In February, turnover was US$47 477520.86.
The dip in the value of trade came at a time more shares had been traded during the month. According to ZSE data, 357 058 030 shares exchanged hands in April up 2% from March figures of 349 977 640.
This can be attributed to a fall in share prices caused by uncertainty after government announced amended regulations governing the empowerment in the mining sector.
According to an extraordinary Government Gazette published in March, a controlling interest or 51% of any foreign owned mining company with a net asset value of at least US$1 is required to be held by either the National Indigenisation and Economic Empowerment Board (NIEEB), or the Zimbabwe Mining Development Corporation (ZMDC); or any company or other entity incorporated by the ZMDC or NIEEB; or a statutory sovereign wealth fund that may be created by law.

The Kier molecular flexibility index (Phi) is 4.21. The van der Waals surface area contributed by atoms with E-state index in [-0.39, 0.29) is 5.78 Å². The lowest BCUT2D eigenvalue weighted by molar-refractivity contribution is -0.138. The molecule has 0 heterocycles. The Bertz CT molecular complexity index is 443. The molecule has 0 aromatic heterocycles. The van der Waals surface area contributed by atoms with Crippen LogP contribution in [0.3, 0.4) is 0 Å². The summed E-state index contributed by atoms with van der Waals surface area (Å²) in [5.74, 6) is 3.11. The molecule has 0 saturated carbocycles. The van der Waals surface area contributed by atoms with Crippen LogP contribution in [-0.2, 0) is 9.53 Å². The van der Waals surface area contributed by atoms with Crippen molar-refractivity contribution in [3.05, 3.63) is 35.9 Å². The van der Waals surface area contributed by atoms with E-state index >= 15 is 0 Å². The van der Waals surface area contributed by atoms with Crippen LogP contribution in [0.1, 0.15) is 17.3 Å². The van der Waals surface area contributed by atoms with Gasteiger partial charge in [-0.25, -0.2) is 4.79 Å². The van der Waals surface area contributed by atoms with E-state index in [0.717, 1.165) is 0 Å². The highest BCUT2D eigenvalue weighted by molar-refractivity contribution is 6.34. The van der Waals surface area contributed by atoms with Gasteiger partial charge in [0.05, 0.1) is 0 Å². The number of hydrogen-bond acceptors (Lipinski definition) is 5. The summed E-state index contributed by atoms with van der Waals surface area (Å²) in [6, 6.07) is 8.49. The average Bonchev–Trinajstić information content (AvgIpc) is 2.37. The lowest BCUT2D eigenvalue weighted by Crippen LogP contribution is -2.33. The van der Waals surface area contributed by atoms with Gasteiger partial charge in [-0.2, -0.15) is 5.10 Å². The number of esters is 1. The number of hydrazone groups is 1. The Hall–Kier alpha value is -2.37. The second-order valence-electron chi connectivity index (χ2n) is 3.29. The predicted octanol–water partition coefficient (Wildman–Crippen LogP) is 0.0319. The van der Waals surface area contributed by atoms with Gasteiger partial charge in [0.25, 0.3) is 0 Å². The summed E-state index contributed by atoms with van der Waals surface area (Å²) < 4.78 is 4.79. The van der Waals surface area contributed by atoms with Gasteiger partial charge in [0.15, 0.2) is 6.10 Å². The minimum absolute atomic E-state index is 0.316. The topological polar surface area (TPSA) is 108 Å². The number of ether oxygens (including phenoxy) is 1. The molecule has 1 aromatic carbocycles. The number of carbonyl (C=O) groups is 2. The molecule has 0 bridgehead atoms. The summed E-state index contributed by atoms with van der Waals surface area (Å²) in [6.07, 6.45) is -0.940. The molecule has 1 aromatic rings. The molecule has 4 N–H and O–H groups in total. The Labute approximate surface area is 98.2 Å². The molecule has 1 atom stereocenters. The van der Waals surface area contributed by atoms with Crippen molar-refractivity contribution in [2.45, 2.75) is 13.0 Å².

It can also be transferred to an employee share ownership scheme or trust, management share ownership scheme or trust or community share ownership scheme or trust.
The mines have up to Monday to submit plans on how they would transfer majority ownership to locals amid allegations that senior politicians are angling to the stake.
Statistics from ZSE shows that foreign investors were the main actors on the bourse buying shares worth US$18,645,790.15 and sold shares valued at US$12,779,833.17.
The fall in value of shares traded is bad news for the 20 stockbrokers who derive their income from commission from the trade of shares.